Gum Disease: Meet the Bugs!

Barbara Tritz
· May 9, 2016 ·

7 minutes

Do you want to be healthy?  Really healthy??  Let’s get serious about getting rid of gum disease.  It’s time for the dreaded gum disease talk, no floss lectures though ;).   The Queen of Dental Hygiene has discussed gum disease a little– now it’s time to really offer up something different.  We are going to war against it!  In warfare, you have to know your enemy- his strengths, his weaknesses, and how to defeat him.  And, then you need the biggest gun!  Bring out the Bazooka!  Let’s win this war, and get healthy, finally!  Here’s why and then next week is how.

Meet the Bugs  – the Enemy

In periodontal disease there are 11 bad bacteria- we call them “pathogens”.   Since I use a phase contrast microscope right here in my operatory (the room where I see patients is called an operatory), my patients can see them squiggling around on my video monitor like real live (microscopic) bugs.  I think “bugs” an appropriate term.  The bacteria are alive and well, living quite happily under your gums, on your tongue and even in your tonsils.  Your mouth is a warm, cozy place with plenty of “food” for the bacteria, so they multiply and invade your gums.
These bugs are crafty, resilient and hardy.
(And, for the record, I have not seen Listerine kill them.  I did my own little experiment with my microscope: plaque samples and slides, using Listerine on a slide instead of saline solution.  No dead bacteria on either the control slide or the Listerine slide. So forgetaboutit!)

Bad Mama Jama's taking over your tooth biofilm

Bad Mama Jama’s taking over your tooth biofilm

We’ll come back to the bacterial weaknesses in a moment.

Dentistry has divided up the bugs into three categories: high, moderate and low risk.  (Clever, I know!)

The high risk group has some very bad mama jama bugs.  Here are the baddest of the bad:

Treponema Denticola  (also called Spirochetes)
Porphyromonas Gingivalis  (also called Pg.)
Tannerella Forsythia  (also called Tf)
Aggregatibacter actinomycetemcomitans (also called Aa- and for good reason!  Don’t even ask me to pronounce this one! I stumble every time.)

The Moderate risk group is only marginally less bad.

Fusobacterium nucleatum  (Fn)
Eubacterium nodatum (En)
Peptostrepococcus  (Pm)
Eikenella corrodens (Ec)
Prevotella intermedia
Campylobacter rectus

Low Risk

Capnocytophaga species

Then there’re viruses!
Epstein Barr (EBV)
Cytomegalovirus  (CMV)
Human Papilloma Virus (HPV)

and the Fungus amongus
Candida albicans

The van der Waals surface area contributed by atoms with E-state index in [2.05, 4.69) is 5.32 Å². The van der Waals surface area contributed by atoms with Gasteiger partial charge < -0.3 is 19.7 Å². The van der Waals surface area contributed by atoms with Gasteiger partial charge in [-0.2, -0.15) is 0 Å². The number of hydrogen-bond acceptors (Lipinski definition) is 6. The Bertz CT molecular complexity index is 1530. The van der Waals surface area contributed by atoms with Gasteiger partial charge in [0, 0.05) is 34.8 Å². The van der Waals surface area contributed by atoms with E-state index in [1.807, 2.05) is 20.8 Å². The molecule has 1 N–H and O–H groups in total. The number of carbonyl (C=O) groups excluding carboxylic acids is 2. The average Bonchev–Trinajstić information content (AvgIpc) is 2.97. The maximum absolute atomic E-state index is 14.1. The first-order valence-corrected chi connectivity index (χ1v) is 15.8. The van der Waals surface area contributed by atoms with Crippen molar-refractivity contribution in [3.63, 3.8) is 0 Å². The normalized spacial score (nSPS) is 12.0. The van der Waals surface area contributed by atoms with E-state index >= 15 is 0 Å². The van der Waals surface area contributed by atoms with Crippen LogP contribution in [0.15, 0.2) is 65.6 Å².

There’s no pop quiz afterwards, but I do want you to know a little about some of these guys, and why they matter.  You’ll want to wipe them out once you hear what they do to your body, not to mention your mouth.

The Enemy’s Strengths

Health- that’s the goal here, that’s why you read this, correct?  So, in order to be truly healthy, you really have to have a healthy mouth.  Heart disease, stroke, and oral health are on the news lots lately.  Here’s what you may not know!
The above bad guys pry open your mouth to invade all parts of your body.  Between being swallowed, hitchhiking your blood stream, being inhaled or even just squirreling into nerves, they are a sneaky, invading army.

Tooth Decay + Gum Disease

Tooth Decay + Gum Disease

The oral bacteria are connected to many more serious diseases and Pg is the keystone pathogen!  He’s the linchpin- even in small doses he is the key that opens the door for the other bad bacteria to enter the body.  And, he’s present in gingivitis and shallow pockets- more on this important fact shortly.  Pg manipulates, changes, and enters white blood cells (WBC), which then transport it throughout the body!  This is huge!  Your white blood cells are suppose to be your attack and healing cells.  Instead, Pg changes the WBC and impairs its ability to kill Pg.  Pg hijacks your immune system!  Pg inhibits wound healing.  Try as you might to get healthy, until you reduce and remove Pg your wounded gums won’t heal.  Pg thrives on the fluid around the teeth and under the gumline, which is called the crevicular fluid.  The crevicular fluid makes cortisol, especially when you’re stressed, and this cortisol increases the bacterial growth.  Bacteria love cortisol!   And then they get a free ride to other parts of your body, creating havoc along the way:

  •  Pg and Oral Squamous Cell carcinoma -starting with cancer in the mouth.
  •  Pg and Esophageal Cancer in a new study released February 2016-  Pg was found in 61 percent of patients with esophageal squamous cell carcinoma.
  •  Pg, and  Rheumatoid Arthritis  – periodontitis may be more frequent and severe in  people with Rheumatoid arthritis.  Research published May 2014 connects periodontal disease and RA.    Relatedly: Pg, Pi, and Fn in a study released in 2014 have been found in the synovial fluid of joints, failed joints as well as in the dental plaque biofilm of the mouth.
  • Pg and Atherosclerosis research from 2015 shows that Pg causes changes in gene expression that boosts inflammation and atherosclerosis in aortic smooth muscle cells.
  •  Pg and Cardiovascular Disease – Research from 2013 supports the heart disease/stroke connection to gum disease.
  •  Pg, Spirochetes and Dementia– yes, even Alzheimer’s disease is connected to inflamed gums.   This deserves it’s own blog post in the near future. It’s pretty scary.